• Lack of employee interaction. Face-to-face interactions are, for some people, essential to team-building. Companies that frown on remote work also claim that a quick in-person conversation eliminates the time wasted by email discussions. 

How To Manage A Distributed Team

When you’ve got the right system in place, managing remote employees can be easy. The key to developing this system is always ‘thinking remote.’ You can’t apply in-office management methods to a distributed team, so look into Internet-based workspaces and communication tools that can be accessed and used 24-7.

Use Project Management Software

In my experience, project management tools are excellent platforms for distributed teams. My favorite is Toggl Plan, which is browser-based, has a fantastic app, and makes virtual collaboration a breeze. Its strongest team management features include:

Teamweek can help you manage your time better.
  • A Gantt chart project timeline that breaks all responsibilities into easily-digested tasks. Custom color-coding is available to make each person’s workload stand out for easier review.
  • Slack integration that supports real-time communications. Workers can chat with one another about a shared task or issue or participate in a group meeting chat. Slack also supports file attachments, making it easier to share assets without having to log into your email.
  • A shareable calendar that doubles as a workload overview. Managers can quickly see which team members are getting backlogged and who is available to help them become current.

Other popular project management resources include Asana, Trello, and Basecamp. Whichever one you choose, make sure that it makes all workflow transparent and keeps everyone on the same page through access to shared documents and other resources.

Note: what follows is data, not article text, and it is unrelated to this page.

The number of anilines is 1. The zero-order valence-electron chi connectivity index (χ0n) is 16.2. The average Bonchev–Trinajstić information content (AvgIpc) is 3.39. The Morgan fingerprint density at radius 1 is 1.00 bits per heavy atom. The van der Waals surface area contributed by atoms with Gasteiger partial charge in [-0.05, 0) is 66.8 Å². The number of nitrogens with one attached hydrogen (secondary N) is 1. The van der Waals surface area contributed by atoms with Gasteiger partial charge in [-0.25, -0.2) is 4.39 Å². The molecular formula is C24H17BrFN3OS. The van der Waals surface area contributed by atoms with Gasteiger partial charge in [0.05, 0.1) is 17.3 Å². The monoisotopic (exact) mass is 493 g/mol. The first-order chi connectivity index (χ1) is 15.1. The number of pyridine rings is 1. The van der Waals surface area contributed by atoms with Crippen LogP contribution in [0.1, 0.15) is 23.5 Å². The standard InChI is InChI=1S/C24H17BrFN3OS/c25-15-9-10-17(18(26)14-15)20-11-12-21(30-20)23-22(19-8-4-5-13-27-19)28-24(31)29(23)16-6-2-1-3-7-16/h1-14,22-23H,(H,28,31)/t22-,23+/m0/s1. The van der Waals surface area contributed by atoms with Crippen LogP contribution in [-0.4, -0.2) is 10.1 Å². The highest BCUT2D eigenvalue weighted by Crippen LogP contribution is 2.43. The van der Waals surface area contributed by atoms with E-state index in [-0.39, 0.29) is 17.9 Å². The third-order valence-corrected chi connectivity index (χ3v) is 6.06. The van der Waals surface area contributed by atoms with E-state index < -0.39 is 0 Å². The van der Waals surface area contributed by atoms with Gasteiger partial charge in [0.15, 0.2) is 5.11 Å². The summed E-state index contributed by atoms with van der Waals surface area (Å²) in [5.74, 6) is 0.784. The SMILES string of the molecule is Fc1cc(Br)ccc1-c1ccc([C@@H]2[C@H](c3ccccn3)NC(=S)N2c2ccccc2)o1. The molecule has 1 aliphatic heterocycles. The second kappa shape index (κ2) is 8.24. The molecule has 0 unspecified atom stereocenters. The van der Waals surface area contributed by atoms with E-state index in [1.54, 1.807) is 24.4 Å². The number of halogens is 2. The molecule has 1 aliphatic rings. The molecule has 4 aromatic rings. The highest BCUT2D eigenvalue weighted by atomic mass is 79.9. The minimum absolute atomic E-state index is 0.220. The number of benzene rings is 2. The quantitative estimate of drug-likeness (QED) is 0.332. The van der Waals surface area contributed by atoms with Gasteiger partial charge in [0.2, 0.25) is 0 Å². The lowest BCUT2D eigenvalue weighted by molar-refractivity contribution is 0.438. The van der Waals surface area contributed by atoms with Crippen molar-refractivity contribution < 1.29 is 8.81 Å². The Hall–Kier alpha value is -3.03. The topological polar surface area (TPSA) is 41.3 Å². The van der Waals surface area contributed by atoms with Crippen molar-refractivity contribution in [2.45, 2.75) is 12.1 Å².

Keep Communication Channels Consistent

To avoid accidentally leaving your remote workers out of the loop, use the same communication methods for both in-house and distributed teams. If you allow the former to have in-person communications and meetings about a shared project, it leaves the latter out of the loop. All key discussions should be held using a channel that everyone has access to, and no decisions should be made without input from the entire team.

This is one of the reasons why I like Slack. Communicate is immediate and you have a record of all conversations, which eliminates ambiguity about expectations and deadlines.

Evaluate All Team Members Based On Results

It is critical that you treat both in-office and remote employees the same way, so your evaluation process needs to apply to both groups. Don’t use elements that aren’t shared, such as number of hours spent at the office or attendance at seminars and events that can’t be accessed remotely. Instead, focus on results. 

When you evaluate everyone based on what they’ve done instead of how they’ve done it, you’ll motivate your team and encourage more accomplishments. Distributed workers will not feel like they’ve been treated differently because they didn’t attend the company picnic or play politics.

Make All Successes Public

While it’s fine to give your in-house team members a high five to celebrate an accomplishment, don’t forget to include your remote workers. If they can’t see how they’re making a positive distribution, they can become disengaged and less productive. Use your Slack channel to give regular shoutouts and if you feel like a celebratory office lunch is in order, include the remote team by sending virtual gift cards to cover lunch at their favorite eatery.

Don’t Forget The Social Aspects

Building relationships within a distributed workforce is easier than you might think. Research suggests that loneliness and a sense of disconnection are big problems for remote workers, so unify your team by creating social spaces online. You can use video conferencing software like Zoom to have a ‘happy hour’ wrapup every Friday or a ‘water cooler’ Slack channel where people can share details and photos of their weekends. These mediums are easy to set up, and it will make working as a team more fun for everyone!


The development of new technologies and improvement of existing ones enables workers to be productive wherever they are located. Convenient and reliable collaboration and communication platforms like Teamweek ensure that distributed teams can be just as innovative and successful as those that share a physical workspace. As a result, the adoption of distributed work will only increase, and companies that want to retain the best talent need to be prepared.

Rose Keefe

Rose Keefe is an author and technical writer who has over ten years’ experience in supporting project managers in the manufacturing and construction sectors. One of her primary responsibilities was developing product manuals that supported efficient use of industrial equipment. She continues to write on the subject of time management and commercial productivity for trade websites and publications.